United States District Court, W.D. North Carolina, Asheville Division
Reidinger United States District Judge
MATTER is before the Court on the Defendant's
Amended Motion for Leave to File Motion to Suppress [Doc.
6, 2017, the Defendant was charged in a Bill of Indictment
with being a felon in possession of a firearm in violation of
18 U.S.C. § 922(g)(1) and for possessing stolen firearms
and ammunition in violation of 18 U.S.C. § 922(j). The
Defendant made his initial appearance on July 26, 2017, at
which time Assistant Federal Defender Emily Jones was
appointed to represent the Defendant. The Defendant's
arraignment was held on July 28, 2017, at which time the
Honorable Magistrate Judge Dennis Howell entered a Standard
Arraignment Order, giving the parties 30 days to file
pretrial motions and setting this matter for trial during the
September 5, 2017 trial term.
August 18, 2017, this Court entered an Order upon motion of
the Defendant continuing this matter to the November 6, 2017
trial term. [Doc. 11]. On August 8, 2017, Ms. Jones filed a
motion to extend the deadline for filing pretrial motions.
[Doc. 12]. On August 30, 2017, this Court granted the motion,
extending the deadline for a period of 14 days, through and
including September 11, 2017. [Doc. 13].
October 6, 2017, current defense counsel Andrew Banzhoff
filed his Notice of Appearance for the Defendant. [Doc. 14].
According to the Government, Mr. Banzhoff emailed the
Assistant United States Attorney Christopher Hess on October
16, 2017 to request discovery, which was promptly supplied.
On October 19, 2017, Mr. Banzhoff emailed again to
acknowledge receipt of discovery and to request the
Government's consent to a defense motion to continue. The
Government did not object to the requested continuance.
Defense counsel filed the motion [Doc. 15], and on October
23, 2017, this Court entered an Order continuing this matter
to its present setting during the January 2018 trial term.
December 11, 2017, Mr. Banzhoff filed a Motion to Suppress.
[Doc. 19]. The motion was filed more than 90 days after the
expiration of the motions deadline and approximately fifteen
business days prior to the scheduled docket call (a time
period that included two federal holidays).
Howell summarily denied the motion as untimely on December
12, 2017. [Doc. 20]. The Defendant then filed a Motion for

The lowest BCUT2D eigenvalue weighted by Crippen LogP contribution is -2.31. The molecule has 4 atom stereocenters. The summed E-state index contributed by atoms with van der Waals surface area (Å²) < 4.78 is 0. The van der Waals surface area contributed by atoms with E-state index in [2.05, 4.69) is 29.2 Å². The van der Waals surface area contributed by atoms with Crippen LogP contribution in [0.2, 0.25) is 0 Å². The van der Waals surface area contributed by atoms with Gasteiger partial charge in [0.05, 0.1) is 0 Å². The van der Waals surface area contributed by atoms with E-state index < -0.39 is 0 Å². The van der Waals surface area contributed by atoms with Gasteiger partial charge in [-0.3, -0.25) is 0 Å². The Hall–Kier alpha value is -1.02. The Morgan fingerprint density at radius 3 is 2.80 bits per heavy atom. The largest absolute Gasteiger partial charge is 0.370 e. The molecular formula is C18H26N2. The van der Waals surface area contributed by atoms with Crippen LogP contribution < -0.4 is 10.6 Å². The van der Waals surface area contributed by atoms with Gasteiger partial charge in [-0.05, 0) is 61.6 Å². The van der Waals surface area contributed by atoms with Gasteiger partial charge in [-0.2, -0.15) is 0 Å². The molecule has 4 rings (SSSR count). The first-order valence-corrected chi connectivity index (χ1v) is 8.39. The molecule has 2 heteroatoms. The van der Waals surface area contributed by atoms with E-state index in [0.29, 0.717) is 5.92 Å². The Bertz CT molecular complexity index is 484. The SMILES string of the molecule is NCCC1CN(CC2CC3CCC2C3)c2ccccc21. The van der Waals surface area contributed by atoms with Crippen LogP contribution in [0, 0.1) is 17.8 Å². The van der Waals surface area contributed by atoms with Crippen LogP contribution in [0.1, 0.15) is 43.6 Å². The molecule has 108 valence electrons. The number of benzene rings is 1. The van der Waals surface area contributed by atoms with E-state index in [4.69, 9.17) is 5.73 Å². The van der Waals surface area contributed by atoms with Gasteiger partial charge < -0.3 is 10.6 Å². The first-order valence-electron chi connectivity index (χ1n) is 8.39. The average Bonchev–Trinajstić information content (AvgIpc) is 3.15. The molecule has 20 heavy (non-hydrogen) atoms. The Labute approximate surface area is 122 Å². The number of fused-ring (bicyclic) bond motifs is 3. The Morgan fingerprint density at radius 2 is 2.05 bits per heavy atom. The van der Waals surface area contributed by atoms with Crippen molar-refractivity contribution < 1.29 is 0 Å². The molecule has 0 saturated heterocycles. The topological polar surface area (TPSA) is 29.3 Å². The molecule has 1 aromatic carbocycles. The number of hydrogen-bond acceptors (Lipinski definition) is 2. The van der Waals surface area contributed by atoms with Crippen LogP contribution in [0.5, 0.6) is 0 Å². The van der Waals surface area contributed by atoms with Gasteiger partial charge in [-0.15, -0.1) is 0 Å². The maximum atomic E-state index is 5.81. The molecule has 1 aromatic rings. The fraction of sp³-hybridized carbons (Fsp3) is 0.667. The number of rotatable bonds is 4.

Leave to File a Motion to Suppress on December 14, 2017.
[Doc. 21]. Judge Howell denied that motion without prejudice
on December 18, 2017 due to counsel's failure to consult
with the Government as required by Local Criminal Rule
47.1(B). [Doc. 23]. The Defendant immediately filed the
present Amended Motion for Leave to File Motion to Suppress,
noting the Government's objection to the untimely filing.
[Doc. 24]. The Government filed a response in opposition to
the Defendant's motion on December 21, 2017. [Doc. 26].
of the Federal Rules of Criminal Procedure requires that
motions to suppress must be filed prior to trial or by the
deadline established by the Court. See Fed. R. Crim.
P. 12(b)(3)(C), 12(c). “A defendant waives the right to
file a suppression motion if he fails to file the motion
prior to the time set by the district court, unless he can
establish good cause for the waiver.” United States
v. Lester, 311 Fed.Appx. 660, 660 (4th Cir. 2009); Fed.
R. Crim. P. 12(c)(3). The Fourth Circuit has found
“good cause” to allow an untimely motion to
suppress “where, for instance, the delay in filing the
suppression motion was caused by the government's failure
to turn over the evidence sought to be suppressed.”
United States v. Sweat, 573 Fed.Appx. 292, 295 (4th
Cir.), cert. denied, 135 S.Ct. 157 (2014) (citing
United States v. Chavez, 902 F.2d 259, 263-64 (4th
amended motion for leave, counsel admits that he received the
discovery in this matter from the Government on or about
October 19, 2017, but states that he was not “in a
position to effectively review” such materials until
mid-December due to other professional obligations.
Counsel's busy schedule, however, does not constitute
good cause for failing to seek an extension of the pretrial
motions deadline at an earlier time. See
Chavez, 902 F.2d at 263 (recognizing that courts of
appeals generally deny relief from the denial of an untimely
motion to suppress where such motion was filed after the
court-imposed deadline and the defendant proffers only a
“dubious excuse”). Having failed to demonstrate
good cause for the failure to file a timely suppression
motion, the Defendant's motion for leave must be denied.
IS, THEREFORE, ORDERED that the Defendant's
Amended Motion for Leave to File Motion to Suppress [Doc. 24]